Dozier survivors are one step closer to restitution

Dozier survivors are one step closer to restitution
Published: Nov. 30, 2021 at 6:46 PM EST
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TALLAHASSEE, Fla. (CAP NEWS/WCJB ) - Survivors of the Dozier School for Boys are one step closer to being compensated after a Senate committee has approved a bill Tuesday that would set in motion plans to identify those who were victims of the reform school.

The legislation still must overcome many hurdles before becoming law.

Survivors of the now-shuttered Dozier School for Boys have been coming to the State Capitol for at least a decade seeking restitution for the physical, mental and sexual abuse they suffered during their time at the state-run reform school.

“It’s something that we’ve waited our whole lives for,” said Dozier survivor Charles Fudge.

More than 500 victims have come forward, all united by a shared horrific experience.

“Mostly, the sexual abuse that was inflicted on us as children. And when I say children, I’m speaking of children as young as five and six and seven years old,” said Dozier survivor and retired Army Ranger Capt. Bryant Middleton.

This year, they are advocating for a bill that would establish a process for victims to register with the state, so they might be compensated in the future.

“Time is not on the side of the victims to continue to wait for justice,” said Senate sponsor Darryl Rouson.

There are signs attitudes in the Legislature may be changing.

A key state senator who voted against this bill last year, voted for it in its first committee stop Tuesday.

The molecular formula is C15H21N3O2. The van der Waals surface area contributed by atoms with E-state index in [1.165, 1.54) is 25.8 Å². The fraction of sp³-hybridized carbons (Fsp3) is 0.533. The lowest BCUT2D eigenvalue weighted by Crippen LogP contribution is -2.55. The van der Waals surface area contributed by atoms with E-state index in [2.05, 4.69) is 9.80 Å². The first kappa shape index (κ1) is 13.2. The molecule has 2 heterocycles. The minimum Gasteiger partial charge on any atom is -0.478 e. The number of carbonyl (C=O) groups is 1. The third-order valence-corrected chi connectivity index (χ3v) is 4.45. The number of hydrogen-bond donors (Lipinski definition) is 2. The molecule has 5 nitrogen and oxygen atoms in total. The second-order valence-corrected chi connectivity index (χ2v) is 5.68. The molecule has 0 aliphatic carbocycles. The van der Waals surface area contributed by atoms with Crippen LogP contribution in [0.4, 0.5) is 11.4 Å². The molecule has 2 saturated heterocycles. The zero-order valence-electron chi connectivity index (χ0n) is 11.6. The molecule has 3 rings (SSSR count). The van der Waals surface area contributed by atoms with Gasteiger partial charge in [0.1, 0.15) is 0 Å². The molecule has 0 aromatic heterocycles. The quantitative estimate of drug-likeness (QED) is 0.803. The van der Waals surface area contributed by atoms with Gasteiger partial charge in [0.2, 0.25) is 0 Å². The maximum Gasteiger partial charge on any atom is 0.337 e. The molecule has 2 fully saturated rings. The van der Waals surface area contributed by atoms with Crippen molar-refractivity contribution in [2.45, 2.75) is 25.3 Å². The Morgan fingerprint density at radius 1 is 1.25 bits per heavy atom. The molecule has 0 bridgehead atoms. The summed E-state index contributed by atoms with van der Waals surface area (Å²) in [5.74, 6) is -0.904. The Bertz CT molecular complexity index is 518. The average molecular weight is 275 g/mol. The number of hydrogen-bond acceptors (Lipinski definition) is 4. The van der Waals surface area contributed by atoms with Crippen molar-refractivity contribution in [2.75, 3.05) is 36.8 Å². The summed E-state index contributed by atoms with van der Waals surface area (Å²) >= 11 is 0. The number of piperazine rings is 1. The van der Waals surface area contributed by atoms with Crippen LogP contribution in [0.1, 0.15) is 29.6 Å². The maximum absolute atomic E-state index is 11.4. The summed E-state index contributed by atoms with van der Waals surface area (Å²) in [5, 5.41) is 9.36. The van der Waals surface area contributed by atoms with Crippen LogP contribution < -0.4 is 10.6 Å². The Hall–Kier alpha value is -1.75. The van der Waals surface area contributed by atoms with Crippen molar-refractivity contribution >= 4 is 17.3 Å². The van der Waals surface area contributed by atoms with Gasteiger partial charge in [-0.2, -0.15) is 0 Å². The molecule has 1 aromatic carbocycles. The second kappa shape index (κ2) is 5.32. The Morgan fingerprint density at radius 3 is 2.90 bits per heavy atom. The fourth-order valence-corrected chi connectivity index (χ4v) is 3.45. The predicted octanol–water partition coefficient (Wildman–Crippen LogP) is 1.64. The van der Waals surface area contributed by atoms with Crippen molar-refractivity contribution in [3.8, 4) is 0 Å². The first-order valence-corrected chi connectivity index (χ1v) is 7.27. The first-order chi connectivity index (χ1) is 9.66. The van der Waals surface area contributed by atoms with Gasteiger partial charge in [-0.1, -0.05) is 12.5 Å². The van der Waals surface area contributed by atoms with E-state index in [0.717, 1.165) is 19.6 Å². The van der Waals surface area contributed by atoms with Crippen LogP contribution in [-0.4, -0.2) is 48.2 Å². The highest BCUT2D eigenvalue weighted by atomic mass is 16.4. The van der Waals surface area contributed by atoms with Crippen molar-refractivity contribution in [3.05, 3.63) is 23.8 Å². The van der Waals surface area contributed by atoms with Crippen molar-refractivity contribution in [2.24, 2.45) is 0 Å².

RELATED STORY: Survivors of abuse at Dozier School gather at the State Capitol to ask for compensation

That senator is George Gainer, who grew up near the school.

“By the grace of God there, I might have been there too. And I feel like this is one move that puts us a little closer to closure,” said Gainer.

The House never heard the bill last year, but sponsor Tracie Davis said she is hopeful a deal can be struck this session.

“The time is running out because these men are now 70, 80 years old and so they’re not gonna be around much longer. So getting this done is of the essence for me,” said Representative Davis.

Even if the legislation crosses the finish line payment would be at least a year away.

That is precious time many of the now-elderly survivors cannot afford.

The bill does not address how much money Dozier victims would be entitled to.

That determination would be up to a future Legislature.

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